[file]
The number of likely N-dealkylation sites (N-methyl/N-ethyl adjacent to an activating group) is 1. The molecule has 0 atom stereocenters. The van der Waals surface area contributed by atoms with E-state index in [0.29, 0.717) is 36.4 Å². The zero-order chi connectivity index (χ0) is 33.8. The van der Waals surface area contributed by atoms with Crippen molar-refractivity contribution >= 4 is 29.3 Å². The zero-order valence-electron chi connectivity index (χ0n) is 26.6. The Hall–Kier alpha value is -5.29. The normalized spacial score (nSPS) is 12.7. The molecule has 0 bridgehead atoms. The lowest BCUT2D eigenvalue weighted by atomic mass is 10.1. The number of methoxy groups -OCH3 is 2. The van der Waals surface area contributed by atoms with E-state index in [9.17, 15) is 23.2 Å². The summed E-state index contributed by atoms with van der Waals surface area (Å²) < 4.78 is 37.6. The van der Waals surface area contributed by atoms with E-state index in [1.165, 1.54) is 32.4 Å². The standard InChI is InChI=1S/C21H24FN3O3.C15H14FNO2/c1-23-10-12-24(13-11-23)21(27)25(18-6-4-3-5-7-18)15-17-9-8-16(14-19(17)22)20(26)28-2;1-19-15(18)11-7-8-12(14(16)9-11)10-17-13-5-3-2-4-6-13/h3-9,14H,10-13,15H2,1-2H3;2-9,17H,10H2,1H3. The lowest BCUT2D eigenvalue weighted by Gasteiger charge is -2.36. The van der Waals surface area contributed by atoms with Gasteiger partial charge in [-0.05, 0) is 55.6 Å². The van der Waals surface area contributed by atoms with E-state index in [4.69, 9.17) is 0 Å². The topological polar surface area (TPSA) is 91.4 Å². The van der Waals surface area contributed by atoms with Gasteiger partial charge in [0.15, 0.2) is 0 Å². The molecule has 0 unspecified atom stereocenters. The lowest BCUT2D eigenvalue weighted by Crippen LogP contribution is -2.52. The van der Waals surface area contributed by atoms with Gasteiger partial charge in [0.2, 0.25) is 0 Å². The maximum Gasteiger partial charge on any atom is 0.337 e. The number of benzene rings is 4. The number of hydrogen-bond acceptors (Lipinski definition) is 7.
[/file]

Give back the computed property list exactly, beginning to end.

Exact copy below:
The number of likely N-dealkylation sites (N-methyl/N-ethyl adjacent to an activating group) is 1. The molecule has 0 atom stereocenters. The van der Waals surface area contributed by atoms with E-state index in [0.29, 0.717) is 36.4 Å². The zero-order chi connectivity index (χ0) is 33.8. The van der Waals surface area contributed by atoms with Crippen molar-refractivity contribution >= 4 is 29.3 Å². The zero-order valence-electron chi connectivity index (χ0n) is 26.6. The Hall–Kier alpha value is -5.29. The normalized spacial score (nSPS) is 12.7. The molecule has 0 bridgehead atoms. The lowest BCUT2D eigenvalue weighted by atomic mass is 10.1. The number of methoxy groups -OCH3 is 2. The van der Waals surface area contributed by atoms with E-state index in [9.17, 15) is 23.2 Å². The summed E-state index contributed by atoms with van der Waals surface area (Å²) < 4.78 is 37.6. The van der Waals surface area contributed by atoms with E-state index in [1.165, 1.54) is 32.4 Å². The standard InChI is InChI=1S/C21H24FN3O3.C15H14FNO2/c1-23-10-12-24(13-11-23)21(27)25(18-6-4-3-5-7-18)15-17-9-8-16(14-19(17)22)20(26)28-2;1-19-15(18)11-7-8-12(14(16)9-11)10-17-13-5-3-2-4-6-13/h3-9,14H,10-13,15H2,1-2H3;2-9,17H,10H2,1H3. The lowest BCUT2D eigenvalue weighted by Gasteiger charge is -2.36. The van der Waals surface area contributed by atoms with Gasteiger partial charge in [-0.05, 0) is 55.6 Å². The van der Waals surface area contributed by atoms with E-state index in [4.69, 9.17) is 0 Å². The topological polar surface area (TPSA) is 91.4 Å². The van der Waals surface area contributed by atoms with Gasteiger partial charge in [0.15, 0.2) is 0 Å². The molecule has 0 unspecified atom stereocenters. The lowest BCUT2D eigenvalue weighted by Crippen LogP contribution is -2.52. The van der Waals surface area contributed by atoms with Gasteiger partial charge in [0.2, 0.25) is 0 Å². The maximum Gasteiger partial charge on any atom is 0.337 e. The number of benzene rings is 4. The number of hydrogen-bond acceptors (Lipinski definition) is 7.